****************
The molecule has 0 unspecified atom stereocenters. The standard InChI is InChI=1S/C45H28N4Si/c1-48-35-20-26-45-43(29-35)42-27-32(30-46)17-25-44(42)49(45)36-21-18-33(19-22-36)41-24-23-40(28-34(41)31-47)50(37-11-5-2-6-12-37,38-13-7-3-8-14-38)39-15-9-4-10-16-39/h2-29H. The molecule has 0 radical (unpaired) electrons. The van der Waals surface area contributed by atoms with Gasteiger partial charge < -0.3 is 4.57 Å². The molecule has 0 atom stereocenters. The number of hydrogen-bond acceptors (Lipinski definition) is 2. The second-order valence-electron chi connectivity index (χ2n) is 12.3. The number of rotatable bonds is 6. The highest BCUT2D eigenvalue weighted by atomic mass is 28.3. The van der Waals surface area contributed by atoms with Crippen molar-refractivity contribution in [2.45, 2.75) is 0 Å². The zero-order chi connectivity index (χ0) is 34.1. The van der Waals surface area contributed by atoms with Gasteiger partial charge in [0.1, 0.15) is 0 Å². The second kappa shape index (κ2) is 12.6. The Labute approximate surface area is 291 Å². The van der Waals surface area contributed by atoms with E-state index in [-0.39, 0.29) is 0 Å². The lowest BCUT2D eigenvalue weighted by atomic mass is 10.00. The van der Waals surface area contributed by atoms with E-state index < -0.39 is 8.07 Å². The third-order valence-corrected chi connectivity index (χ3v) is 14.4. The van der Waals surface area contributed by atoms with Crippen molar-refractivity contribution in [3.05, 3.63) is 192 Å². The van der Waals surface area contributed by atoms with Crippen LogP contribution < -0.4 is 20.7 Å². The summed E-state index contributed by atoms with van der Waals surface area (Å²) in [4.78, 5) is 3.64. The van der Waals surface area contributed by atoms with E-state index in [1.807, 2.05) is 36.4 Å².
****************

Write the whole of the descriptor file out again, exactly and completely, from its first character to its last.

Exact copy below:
The molecule has 0 unspecified atom stereocenters. The standard InChI is InChI=1S/C45H28N4Si/c1-48-35-20-26-45-43(29-35)42-27-32(30-46)17-25-44(42)49(45)36-21-18-33(19-22-36)41-24-23-40(28-34(41)31-47)50(37-11-5-2-6-12-37,38-13-7-3-8-14-38)39-15-9-4-10-16-39/h2-29H. The molecule has 0 radical (unpaired) electrons. The van der Waals surface area contributed by atoms with Gasteiger partial charge < -0.3 is 4.57 Å². The molecule has 0 atom stereocenters. The number of hydrogen-bond acceptors (Lipinski definition) is 2. The second-order valence-electron chi connectivity index (χ2n) is 12.3. The number of rotatable bonds is 6. The highest BCUT2D eigenvalue weighted by atomic mass is 28.3. The van der Waals surface area contributed by atoms with Crippen molar-refractivity contribution in [2.45, 2.75) is 0 Å². The zero-order chi connectivity index (χ0) is 34.1. The van der Waals surface area contributed by atoms with Gasteiger partial charge in [0.1, 0.15) is 0 Å². The second kappa shape index (κ2) is 12.6. The Labute approximate surface area is 291 Å². The van der Waals surface area contributed by atoms with E-state index in [-0.39, 0.29) is 0 Å². The lowest BCUT2D eigenvalue weighted by atomic mass is 10.00. The van der Waals surface area contributed by atoms with E-state index < -0.39 is 8.07 Å². The third-order valence-corrected chi connectivity index (χ3v) is 14.4. The van der Waals surface area contributed by atoms with Crippen molar-refractivity contribution in [3.05, 3.63) is 192 Å². The van der Waals surface area contributed by atoms with Crippen LogP contribution < -0.4 is 20.7 Å². The summed E-state index contributed by atoms with van der Waals surface area (Å²) in [4.78, 5) is 3.64. The van der Waals surface area contributed by atoms with E-state index in [1.807, 2.05) is 36.4 Å².